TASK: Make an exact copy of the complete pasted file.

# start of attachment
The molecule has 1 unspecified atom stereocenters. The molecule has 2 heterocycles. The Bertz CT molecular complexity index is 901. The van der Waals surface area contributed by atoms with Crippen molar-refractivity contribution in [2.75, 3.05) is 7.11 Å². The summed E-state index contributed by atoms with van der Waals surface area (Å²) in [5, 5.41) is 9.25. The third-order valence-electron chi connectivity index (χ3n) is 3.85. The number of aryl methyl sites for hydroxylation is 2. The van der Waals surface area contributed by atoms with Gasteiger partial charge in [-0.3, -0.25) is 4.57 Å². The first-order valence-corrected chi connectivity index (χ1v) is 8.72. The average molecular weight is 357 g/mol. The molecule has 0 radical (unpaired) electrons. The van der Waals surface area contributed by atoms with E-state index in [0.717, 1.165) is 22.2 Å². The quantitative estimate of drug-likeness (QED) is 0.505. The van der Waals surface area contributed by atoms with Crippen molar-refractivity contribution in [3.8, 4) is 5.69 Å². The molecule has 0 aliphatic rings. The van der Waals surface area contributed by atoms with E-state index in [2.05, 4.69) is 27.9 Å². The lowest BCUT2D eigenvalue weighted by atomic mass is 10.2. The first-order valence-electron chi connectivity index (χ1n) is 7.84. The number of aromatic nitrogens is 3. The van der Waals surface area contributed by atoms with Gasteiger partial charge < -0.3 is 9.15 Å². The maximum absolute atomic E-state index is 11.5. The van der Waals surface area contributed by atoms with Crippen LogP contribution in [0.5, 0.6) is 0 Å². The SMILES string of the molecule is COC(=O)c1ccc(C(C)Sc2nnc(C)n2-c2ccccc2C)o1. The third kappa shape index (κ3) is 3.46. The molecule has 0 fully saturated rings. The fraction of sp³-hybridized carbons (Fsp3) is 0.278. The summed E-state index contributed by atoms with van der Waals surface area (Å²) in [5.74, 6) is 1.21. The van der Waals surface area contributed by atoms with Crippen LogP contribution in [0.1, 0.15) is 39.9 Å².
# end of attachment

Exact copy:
The molecule has 1 unspecified atom stereocenters. The molecule has 2 heterocycles. The Bertz CT molecular complexity index is 901. The van der Waals surface area contributed by atoms with Crippen molar-refractivity contribution in [2.75, 3.05) is 7.11 Å². The summed E-state index contributed by atoms with van der Waals surface area (Å²) in [5, 5.41) is 9.25. The third-order valence-electron chi connectivity index (χ3n) is 3.85. The number of aryl methyl sites for hydroxylation is 2. The van der Waals surface area contributed by atoms with Gasteiger partial charge in [-0.3, -0.25) is 4.57 Å². The first-order valence-corrected chi connectivity index (χ1v) is 8.72. The average molecular weight is 357 g/mol. The molecule has 0 radical (unpaired) electrons. The van der Waals surface area contributed by atoms with E-state index in [0.717, 1.165) is 22.2 Å². The quantitative estimate of drug-likeness (QED) is 0.505. The van der Waals surface area contributed by atoms with Crippen molar-refractivity contribution in [3.8, 4) is 5.69 Å². The molecule has 0 aliphatic rings. The van der Waals surface area contributed by atoms with E-state index in [2.05, 4.69) is 27.9 Å². The lowest BCUT2D eigenvalue weighted by atomic mass is 10.2. The first-order valence-electron chi connectivity index (χ1n) is 7.84. The number of aromatic nitrogens is 3. The van der Waals surface area contributed by atoms with Gasteiger partial charge < -0.3 is 9.15 Å². The maximum absolute atomic E-state index is 11.5. The van der Waals surface area contributed by atoms with Crippen LogP contribution in [0.5, 0.6) is 0 Å². The SMILES string of the molecule is COC(=O)c1ccc(C(C)Sc2nnc(C)n2-c2ccccc2C)o1. The third kappa shape index (κ3) is 3.46. The molecule has 0 fully saturated rings. The fraction of sp³-hybridized carbons (Fsp3) is 0.278. The summed E-state index contributed by atoms with van der Waals surface area (Å²) in [5.74, 6) is 1.21. The van der Waals surface area contributed by atoms with Crippen LogP contribution in [0.1, 0.15) is 39.9 Å².